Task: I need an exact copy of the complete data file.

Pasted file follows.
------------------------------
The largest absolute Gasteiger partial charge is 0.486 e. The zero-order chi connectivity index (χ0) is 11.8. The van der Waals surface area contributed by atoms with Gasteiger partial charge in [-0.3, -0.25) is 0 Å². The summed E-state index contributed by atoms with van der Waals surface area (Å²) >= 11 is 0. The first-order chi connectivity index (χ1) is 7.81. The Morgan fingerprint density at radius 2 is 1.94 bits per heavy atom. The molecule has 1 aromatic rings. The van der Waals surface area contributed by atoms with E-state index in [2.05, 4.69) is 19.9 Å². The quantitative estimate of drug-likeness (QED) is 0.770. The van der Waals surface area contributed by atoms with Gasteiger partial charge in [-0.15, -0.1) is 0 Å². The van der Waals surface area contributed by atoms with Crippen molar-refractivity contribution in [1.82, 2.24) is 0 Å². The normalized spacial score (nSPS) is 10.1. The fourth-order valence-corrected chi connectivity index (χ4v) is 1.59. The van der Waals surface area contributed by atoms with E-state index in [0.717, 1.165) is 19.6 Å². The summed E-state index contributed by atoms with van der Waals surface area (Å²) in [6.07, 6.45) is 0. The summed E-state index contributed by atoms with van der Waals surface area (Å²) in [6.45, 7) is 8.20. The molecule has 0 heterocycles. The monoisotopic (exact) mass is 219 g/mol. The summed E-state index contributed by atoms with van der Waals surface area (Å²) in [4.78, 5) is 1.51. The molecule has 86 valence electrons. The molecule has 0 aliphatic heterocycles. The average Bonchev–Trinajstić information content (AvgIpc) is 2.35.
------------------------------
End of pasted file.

The largest absolute Gasteiger partial charge is 0.486 e. The zero-order chi connectivity index (χ0) is 11.8. The van der Waals surface area contributed by atoms with Gasteiger partial charge in [-0.3, -0.25) is 0 Å². The summed E-state index contributed by atoms with van der Waals surface area (Å²) >= 11 is 0. The first-order chi connectivity index (χ1) is 7.81. The Morgan fingerprint density at radius 2 is 1.94 bits per heavy atom. The molecule has 1 aromatic rings. The van der Waals surface area contributed by atoms with E-state index in [2.05, 4.69) is 19.9 Å². The quantitative estimate of drug-likeness (QED) is 0.770. The van der Waals surface area contributed by atoms with Gasteiger partial charge in [-0.15, -0.1) is 0 Å². The van der Waals surface area contributed by atoms with Crippen molar-refractivity contribution in [1.82, 2.24) is 0 Å². The normalized spacial score (nSPS) is 10.1. The fourth-order valence-corrected chi connectivity index (χ4v) is 1.59. The van der Waals surface area contributed by atoms with E-state index in [0.717, 1.165) is 19.6 Å². The summed E-state index contributed by atoms with van der Waals surface area (Å²) in [6.07, 6.45) is 0. The summed E-state index contributed by atoms with van der Waals surface area (Å²) in [6.45, 7) is 8.20. The molecule has 0 heterocycles. The monoisotopic (exact) mass is 219 g/mol. The summed E-state index contributed by atoms with van der Waals surface area (Å²) in [4.78, 5) is 1.51. The molecule has 86 valence electrons. The molecule has 0 aliphatic heterocycles. The average Bonchev–Trinajstić information content (AvgIpc) is 2.35.